The issue of whether fetal or neonatal growth curves should be used when assessing weight at birth has been addressed by other authors.16,17 Zaw et al18 showed that fetal growth standards are better in identifying infants at increased risk of respiratory morbidity and intraventricular hemorrhage among preterm SGA infants compared with neonatal standards. Similarly, Clausson et al19 showed that the use of customized birth weight standards increases identification of fetuses at risk of stillbirth, neonatal death, and Apgar score less than 4 at 5 minutes when compared with population-based birth weight standards.
However, we have reviewed the literature using PubMed restricted to English language from 1970 to May 2008, using the key words intrauterine growth charts, neonatal growth charts, abnormal doppler, fetal growth restriction, and fetal biometry and were unable to find any other studies that had the dual characteristics of 1) a prospective study of IUGR and 2) met the stringent requirements of diagnosis of IUGR made in utero based upon both fetal growth and the presence of abnormal velocimetry and related these cases to neonatal outcome. Furthermore, to avoid growth restriction based solely upon biometry, which could have included “normal small” neonates, we have included in our study only fetuses with abnormal pulsatility index of the umbilical artery, ie, the more severe, as we have shown previously (Marconi AM, Ronzoni S, Vailati S, Bozzetti P, Pardi G, Battaglia FC. Neonatal morbidity and mortality in intrauterine growth restricted (IUGR) pregnancies according to clinical severity [meeting abstract]. Pediatr Res 2004;55:476A).5,20 These dual criteria should have avoided the interference of potential confounding factors such as maternal height, weight, ethnicity, parity, and newborn’s gender.4 In our study, as in Zaw’s,18 there was a large birth weight difference between fetal and neonatal growth standards. This finding is strengthened by the fact that we have used standards developed for our population both for intrauterine growth11 and for neonatal growth.15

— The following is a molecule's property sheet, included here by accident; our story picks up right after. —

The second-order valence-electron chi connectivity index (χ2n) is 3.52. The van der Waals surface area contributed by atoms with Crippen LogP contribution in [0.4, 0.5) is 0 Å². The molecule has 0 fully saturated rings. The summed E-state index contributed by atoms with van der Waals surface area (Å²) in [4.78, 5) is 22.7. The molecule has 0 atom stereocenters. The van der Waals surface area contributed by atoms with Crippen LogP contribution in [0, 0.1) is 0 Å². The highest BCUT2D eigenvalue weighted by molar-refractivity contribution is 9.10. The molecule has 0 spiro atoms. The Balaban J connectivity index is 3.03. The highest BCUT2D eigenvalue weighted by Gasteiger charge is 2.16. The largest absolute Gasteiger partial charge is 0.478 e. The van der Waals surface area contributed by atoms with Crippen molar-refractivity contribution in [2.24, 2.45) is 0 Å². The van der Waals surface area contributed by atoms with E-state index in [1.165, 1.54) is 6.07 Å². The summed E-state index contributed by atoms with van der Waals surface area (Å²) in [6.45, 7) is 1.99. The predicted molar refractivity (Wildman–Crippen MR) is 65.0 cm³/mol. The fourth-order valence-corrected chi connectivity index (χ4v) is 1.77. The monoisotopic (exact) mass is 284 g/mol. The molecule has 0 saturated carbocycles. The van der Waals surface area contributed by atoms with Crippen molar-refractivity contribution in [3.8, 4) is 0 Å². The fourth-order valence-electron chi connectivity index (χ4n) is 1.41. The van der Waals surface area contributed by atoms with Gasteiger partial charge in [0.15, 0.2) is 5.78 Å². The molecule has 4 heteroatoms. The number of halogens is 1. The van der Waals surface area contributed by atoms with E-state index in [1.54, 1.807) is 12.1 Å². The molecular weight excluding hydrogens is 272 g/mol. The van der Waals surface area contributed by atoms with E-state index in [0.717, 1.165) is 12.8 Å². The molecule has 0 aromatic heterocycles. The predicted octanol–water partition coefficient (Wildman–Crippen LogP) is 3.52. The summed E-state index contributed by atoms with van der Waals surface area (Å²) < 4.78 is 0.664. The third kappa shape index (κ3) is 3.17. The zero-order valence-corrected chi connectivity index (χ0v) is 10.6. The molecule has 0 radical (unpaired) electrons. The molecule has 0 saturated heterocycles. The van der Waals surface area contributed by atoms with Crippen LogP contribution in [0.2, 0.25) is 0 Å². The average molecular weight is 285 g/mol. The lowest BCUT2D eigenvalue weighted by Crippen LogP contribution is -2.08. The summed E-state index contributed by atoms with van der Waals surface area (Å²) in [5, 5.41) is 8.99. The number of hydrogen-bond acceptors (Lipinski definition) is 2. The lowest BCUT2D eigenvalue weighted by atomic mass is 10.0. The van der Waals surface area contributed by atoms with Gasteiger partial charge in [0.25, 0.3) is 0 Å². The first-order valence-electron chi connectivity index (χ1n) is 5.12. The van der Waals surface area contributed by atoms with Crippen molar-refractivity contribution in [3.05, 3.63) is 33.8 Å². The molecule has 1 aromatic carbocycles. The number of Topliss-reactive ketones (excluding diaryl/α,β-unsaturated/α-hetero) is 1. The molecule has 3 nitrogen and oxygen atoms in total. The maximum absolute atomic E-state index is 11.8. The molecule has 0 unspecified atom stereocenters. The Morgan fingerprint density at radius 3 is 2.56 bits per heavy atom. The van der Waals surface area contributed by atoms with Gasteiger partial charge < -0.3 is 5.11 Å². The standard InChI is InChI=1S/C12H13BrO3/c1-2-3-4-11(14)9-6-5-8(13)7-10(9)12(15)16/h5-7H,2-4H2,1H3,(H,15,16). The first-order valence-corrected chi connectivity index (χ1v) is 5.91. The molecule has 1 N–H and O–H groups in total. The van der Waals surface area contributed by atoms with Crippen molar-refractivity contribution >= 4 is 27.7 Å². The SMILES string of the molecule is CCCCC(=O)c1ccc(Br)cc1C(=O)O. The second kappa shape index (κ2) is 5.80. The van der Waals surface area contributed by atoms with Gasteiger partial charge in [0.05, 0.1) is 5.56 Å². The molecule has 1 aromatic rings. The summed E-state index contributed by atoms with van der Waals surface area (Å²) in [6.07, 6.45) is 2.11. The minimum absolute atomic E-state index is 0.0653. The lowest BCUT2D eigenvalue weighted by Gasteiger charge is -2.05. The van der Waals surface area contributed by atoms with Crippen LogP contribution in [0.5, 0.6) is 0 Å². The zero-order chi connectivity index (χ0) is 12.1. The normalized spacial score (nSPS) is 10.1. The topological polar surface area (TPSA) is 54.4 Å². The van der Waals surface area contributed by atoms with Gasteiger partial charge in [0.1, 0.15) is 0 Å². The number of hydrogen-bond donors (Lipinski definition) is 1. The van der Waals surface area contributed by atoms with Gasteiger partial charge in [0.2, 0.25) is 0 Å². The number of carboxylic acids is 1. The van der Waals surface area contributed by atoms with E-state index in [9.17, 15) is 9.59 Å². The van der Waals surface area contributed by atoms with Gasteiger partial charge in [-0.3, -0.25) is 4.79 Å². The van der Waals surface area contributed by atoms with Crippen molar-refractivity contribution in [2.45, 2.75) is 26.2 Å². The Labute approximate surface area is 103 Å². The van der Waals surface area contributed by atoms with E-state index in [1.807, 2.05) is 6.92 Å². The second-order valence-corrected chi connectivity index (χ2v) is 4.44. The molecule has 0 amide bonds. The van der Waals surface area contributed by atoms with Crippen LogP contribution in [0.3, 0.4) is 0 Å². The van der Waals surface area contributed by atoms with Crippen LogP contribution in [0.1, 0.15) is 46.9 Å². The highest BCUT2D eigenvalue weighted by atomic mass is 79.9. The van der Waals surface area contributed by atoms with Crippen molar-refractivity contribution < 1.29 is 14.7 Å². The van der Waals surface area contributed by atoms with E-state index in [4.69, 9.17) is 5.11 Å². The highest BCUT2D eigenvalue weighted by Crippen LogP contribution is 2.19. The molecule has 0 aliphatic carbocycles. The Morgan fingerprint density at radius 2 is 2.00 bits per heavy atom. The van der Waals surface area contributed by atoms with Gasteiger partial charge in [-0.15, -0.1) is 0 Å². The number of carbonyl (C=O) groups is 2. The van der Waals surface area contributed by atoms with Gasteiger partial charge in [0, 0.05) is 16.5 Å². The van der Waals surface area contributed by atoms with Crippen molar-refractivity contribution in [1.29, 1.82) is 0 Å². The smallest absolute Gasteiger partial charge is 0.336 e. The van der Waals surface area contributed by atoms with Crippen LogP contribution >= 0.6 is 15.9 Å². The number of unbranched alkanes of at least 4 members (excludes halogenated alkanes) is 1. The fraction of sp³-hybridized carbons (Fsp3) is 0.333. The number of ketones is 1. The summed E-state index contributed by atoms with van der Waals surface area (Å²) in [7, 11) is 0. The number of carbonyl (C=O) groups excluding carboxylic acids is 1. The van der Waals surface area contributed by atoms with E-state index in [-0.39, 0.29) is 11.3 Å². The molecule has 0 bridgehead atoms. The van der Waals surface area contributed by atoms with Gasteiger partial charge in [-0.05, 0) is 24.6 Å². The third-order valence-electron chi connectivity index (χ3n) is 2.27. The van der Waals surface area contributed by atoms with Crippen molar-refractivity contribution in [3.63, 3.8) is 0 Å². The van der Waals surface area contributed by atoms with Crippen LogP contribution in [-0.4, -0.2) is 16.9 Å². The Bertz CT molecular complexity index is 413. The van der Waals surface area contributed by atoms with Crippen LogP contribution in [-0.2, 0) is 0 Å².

It is well recognized that the assessment of fetal growth is a fundamental component of good antenatal as well as postnatal care due to its consequences for perinatal outcome1 and adult health.21 It is now acknowledged that there are ethnic differences that should be taken into account when analyzing perinatal outcomes.4 Also, the issue of whether customized compared with population-based growth curves should be used16 has been debated. The customized growth standards are useful in taking into account all known constitutional factors affecting growth in individual fetuses. But both of these effects are minor when one uses both fetal biometry and fetal velocimetry data.
This study highlighted several facts. First, there were no relevant prepregnancy differences for mothers in the control AGA group compared with those in the IUGR groups; more than one half in each group started pregnancy considered at low risk. On the other hand, most IUGR mothers developed hypertension in pregnancy, with no differences between IUGRAGA and IUGRSGA mothers.
The second observation is that we did not find significant differences in neonatal outcome between AGA and IUGR infants, most likely due to two factors: 1) that IUGR fetuses were followed prospectively and delivered to minimize morbidity and mortality22 and 2) that AGA infants were gestational age–matched and thus were preterm infants with significant morbidity and mortality. The differences in morbidity and mortality are mainly due to IUGRSGA. All IUGR fetuses of group 2 and 3 exhibited abnormal umbilical pulsatility index measurements of the umbilical artery. In addition, as shown in Table 3, they had birth weights, placental weights, neonatal lengths, head circumferences, ponderal indexes, and body mass indexes that were significantly lower and fetal/placental weight ratios and brain–body weight ratios that were significantly higher than AGA fetuses whose intrauterine growth was normal. Also, they required NICU admission more frequently than fetuses with normal intrauterine growth.